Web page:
Interventions will have different relevance to different people and institutions. I tend to think of strategic choices at national level (such as exam specifications), tactical choices at a school level (such as behaviour and homework policies, setting and ICT provision) and choices of technique in a classroom (such as how to make group work most effective). I’m sure it’s more complicated than that, but you get the idea. We need to get the right information to the right people.
We need a wish-list, as Ben puts it, of questions we want answered. Set up a Google form and let any of us suggest something to investigate; shortlist and vote every six months. Personally, I’d love to see a comparison between students taught to use Blooms’ and those who are exposed to SOLO. Is there a difference? Does it depend on the students? If so, which method should we teach to which kids?
Teachers should have the opportunity to build up their skills as researchers. If they are needed to do more than send a copy of the results their class got following intervention A/B/C (delete as applicable) then the chance to get involved in data analysis will make it more likely they put the results into practice.
Get current researchers involved in designing the interventions. Of course this might be difficult if they feel the Secretary of State for Education is dismissive of their views or their motivations. We need better links between academics and full-time practitioners (or more people who do both, like the wonderful @MaryUYSEG). Maybe BERA could offer discounted memberships to the data-collectors?
Share the results widely in a format that means it can be used immediately. Imagine a magazine format, published electronically every month in three sections; strategic, tactical and techniques. The summaries link to journal articles, which are made open-access for the month so we can all see how well the synopsis matches the evidence. And each month three case studies show how the evidence from six months was put into practice at all three levels.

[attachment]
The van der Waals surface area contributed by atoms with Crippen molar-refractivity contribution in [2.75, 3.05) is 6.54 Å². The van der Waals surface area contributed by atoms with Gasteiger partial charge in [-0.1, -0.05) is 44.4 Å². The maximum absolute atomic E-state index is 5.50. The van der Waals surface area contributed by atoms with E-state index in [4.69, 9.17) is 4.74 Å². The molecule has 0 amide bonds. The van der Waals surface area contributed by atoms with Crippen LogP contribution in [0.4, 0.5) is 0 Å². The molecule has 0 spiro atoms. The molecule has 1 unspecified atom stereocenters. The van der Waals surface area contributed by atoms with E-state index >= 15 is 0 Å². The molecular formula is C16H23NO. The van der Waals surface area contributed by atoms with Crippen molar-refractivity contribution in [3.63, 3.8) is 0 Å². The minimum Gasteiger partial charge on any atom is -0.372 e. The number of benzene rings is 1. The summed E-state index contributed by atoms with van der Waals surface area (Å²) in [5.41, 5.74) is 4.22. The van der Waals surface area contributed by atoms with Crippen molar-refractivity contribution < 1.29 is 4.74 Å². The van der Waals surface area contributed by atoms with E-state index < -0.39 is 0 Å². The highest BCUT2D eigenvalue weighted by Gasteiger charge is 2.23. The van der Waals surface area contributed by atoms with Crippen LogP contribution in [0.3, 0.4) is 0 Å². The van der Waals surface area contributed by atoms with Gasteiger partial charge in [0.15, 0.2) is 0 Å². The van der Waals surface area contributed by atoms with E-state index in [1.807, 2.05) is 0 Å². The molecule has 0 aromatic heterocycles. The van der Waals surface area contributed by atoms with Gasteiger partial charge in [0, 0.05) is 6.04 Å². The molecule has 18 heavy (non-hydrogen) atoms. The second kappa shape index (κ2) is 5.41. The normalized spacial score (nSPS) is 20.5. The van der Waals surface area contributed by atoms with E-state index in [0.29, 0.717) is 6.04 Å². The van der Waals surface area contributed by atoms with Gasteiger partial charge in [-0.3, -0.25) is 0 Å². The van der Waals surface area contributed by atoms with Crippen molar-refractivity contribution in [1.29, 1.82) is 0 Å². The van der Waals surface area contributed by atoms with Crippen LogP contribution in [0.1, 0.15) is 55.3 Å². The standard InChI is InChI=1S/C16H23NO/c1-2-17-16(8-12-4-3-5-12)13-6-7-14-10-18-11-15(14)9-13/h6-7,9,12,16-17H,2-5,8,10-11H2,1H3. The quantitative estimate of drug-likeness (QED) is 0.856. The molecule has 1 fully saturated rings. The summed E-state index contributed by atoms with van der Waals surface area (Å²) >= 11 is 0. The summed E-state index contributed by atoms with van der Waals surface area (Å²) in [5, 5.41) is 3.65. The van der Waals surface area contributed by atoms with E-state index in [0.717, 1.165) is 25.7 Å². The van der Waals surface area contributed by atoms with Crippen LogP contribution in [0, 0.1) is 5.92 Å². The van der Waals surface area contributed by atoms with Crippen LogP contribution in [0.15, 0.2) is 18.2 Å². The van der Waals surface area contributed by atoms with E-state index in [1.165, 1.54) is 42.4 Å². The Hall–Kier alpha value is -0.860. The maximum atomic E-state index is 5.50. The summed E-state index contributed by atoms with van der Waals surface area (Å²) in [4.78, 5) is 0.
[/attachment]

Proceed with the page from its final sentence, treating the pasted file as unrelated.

There’s lots of groups talking about doing the same thing – linking research to practice. And despite having been in post for nine years, with a strong interest in science and evidence, I found half of the links in this post today for the first time.
Surely we can do better than this?
EDIT/UPDATE: It looks like something is happening rather quicker than we might have expected, thanks to the efforts of Tom Bennett. Check out the new blog for this September’s suddenly planned conference, ResearchED2013.
- The Evidence for What Works in education (wellcometrust.wordpress.com)
Filed under: CPD, political, teaching | 10 Comments
Tags: British Educational Research Association, Education, Education Endowment Foundation, evidence, teaching
There will be a second post in a few days, if I can fit it in between coughing, marking and spending time with my family. Please excuse the brevity, but it seems highly unlikely that my broadband connection – thank you Talk Talk – will last long enough for my usual wittering.
This is intended for those of us who teach GCSE Science with AQA, to help with the joy of an ISA. Of course we’ve no idea what format this will take once Gove’s messed around with it, but I can be fairly confident that even he couldn’t make it any worse. I’ve blogged before about the weaknesses I see with the current model, and what I’ve done to address them. Here’s the resources I’m currently using to try and help my classes. They should work, with tweaking of course, for any variant of the AQA Science courses. Click on the image for the presentation: